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Why do we wince when others are in pain? © Shutterstock

Why do we wince when others are in pain?

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Ouch! When others get hurt it is difficult to suppress a sympathetic flinch.

Asked by: Tim Maddox, Peterborough

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Wincing is a form of communication. Rats, rabbits, sheep, horses and pigs all have their own wince expression when they are in pain. This lets other members of their family or herd know that something nearby is dangerous.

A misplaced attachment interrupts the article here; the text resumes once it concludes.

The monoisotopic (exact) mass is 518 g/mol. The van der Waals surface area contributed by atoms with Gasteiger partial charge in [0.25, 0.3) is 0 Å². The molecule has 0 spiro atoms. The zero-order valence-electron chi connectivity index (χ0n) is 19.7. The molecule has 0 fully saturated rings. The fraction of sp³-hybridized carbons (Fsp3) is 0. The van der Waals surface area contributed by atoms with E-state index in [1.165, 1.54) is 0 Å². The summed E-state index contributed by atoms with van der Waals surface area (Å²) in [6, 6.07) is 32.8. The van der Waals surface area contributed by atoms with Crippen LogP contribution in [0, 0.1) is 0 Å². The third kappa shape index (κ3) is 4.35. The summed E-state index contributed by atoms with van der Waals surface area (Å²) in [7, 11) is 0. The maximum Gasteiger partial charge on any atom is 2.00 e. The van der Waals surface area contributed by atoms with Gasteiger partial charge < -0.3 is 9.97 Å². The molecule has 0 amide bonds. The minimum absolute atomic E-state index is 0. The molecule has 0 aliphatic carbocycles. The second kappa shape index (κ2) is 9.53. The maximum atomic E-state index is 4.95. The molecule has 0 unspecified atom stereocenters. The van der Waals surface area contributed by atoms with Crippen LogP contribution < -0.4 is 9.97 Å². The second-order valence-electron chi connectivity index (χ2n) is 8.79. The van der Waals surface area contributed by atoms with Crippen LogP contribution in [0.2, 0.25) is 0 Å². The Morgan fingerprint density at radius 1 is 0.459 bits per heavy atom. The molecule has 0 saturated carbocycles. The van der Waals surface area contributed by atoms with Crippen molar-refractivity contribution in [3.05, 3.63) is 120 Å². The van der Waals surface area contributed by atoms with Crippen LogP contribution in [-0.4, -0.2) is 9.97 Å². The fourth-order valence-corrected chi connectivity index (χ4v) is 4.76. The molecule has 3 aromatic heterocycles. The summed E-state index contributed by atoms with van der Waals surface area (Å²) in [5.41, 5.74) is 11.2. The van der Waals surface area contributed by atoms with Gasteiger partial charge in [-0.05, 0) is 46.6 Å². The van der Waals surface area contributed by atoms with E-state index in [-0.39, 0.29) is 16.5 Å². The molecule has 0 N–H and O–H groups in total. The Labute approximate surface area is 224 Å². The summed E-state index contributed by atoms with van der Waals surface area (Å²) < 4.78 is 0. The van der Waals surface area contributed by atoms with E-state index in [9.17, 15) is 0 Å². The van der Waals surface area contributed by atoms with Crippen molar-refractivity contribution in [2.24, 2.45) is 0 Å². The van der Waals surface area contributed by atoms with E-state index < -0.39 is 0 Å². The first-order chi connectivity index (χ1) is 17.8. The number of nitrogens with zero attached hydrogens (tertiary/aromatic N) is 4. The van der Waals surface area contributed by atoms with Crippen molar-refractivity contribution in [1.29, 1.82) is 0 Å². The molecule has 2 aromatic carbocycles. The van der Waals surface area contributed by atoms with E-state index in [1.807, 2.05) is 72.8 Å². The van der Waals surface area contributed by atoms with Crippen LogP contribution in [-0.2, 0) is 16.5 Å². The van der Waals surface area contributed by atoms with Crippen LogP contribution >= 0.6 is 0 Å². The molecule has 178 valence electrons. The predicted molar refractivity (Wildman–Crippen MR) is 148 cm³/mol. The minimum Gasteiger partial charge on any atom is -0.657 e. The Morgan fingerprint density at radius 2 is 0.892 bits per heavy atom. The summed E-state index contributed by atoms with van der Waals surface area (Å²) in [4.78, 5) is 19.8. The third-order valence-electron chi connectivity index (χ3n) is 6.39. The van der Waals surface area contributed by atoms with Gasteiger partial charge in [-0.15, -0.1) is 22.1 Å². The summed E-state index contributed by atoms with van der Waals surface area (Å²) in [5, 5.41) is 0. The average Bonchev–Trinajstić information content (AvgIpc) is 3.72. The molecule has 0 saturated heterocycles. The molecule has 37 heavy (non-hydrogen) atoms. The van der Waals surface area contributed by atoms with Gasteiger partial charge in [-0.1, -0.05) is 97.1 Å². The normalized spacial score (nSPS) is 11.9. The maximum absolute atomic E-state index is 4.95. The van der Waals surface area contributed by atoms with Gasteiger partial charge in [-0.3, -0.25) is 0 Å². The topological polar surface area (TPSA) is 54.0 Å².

Wincing when you see someone else in pain is part of the human ability to empathise. We are social animals, and imagining how those around us might be feeling is part of the emotional ‘glue’ that keeps us together.


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Authors

luis villazon
Luis VillazonQ&A expert

Luis trained as a zoologist, but now works as a science and technology educator. In his spare time he builds 3D-printed robots, in the hope that he will be spared when the revolution inevitably comes.

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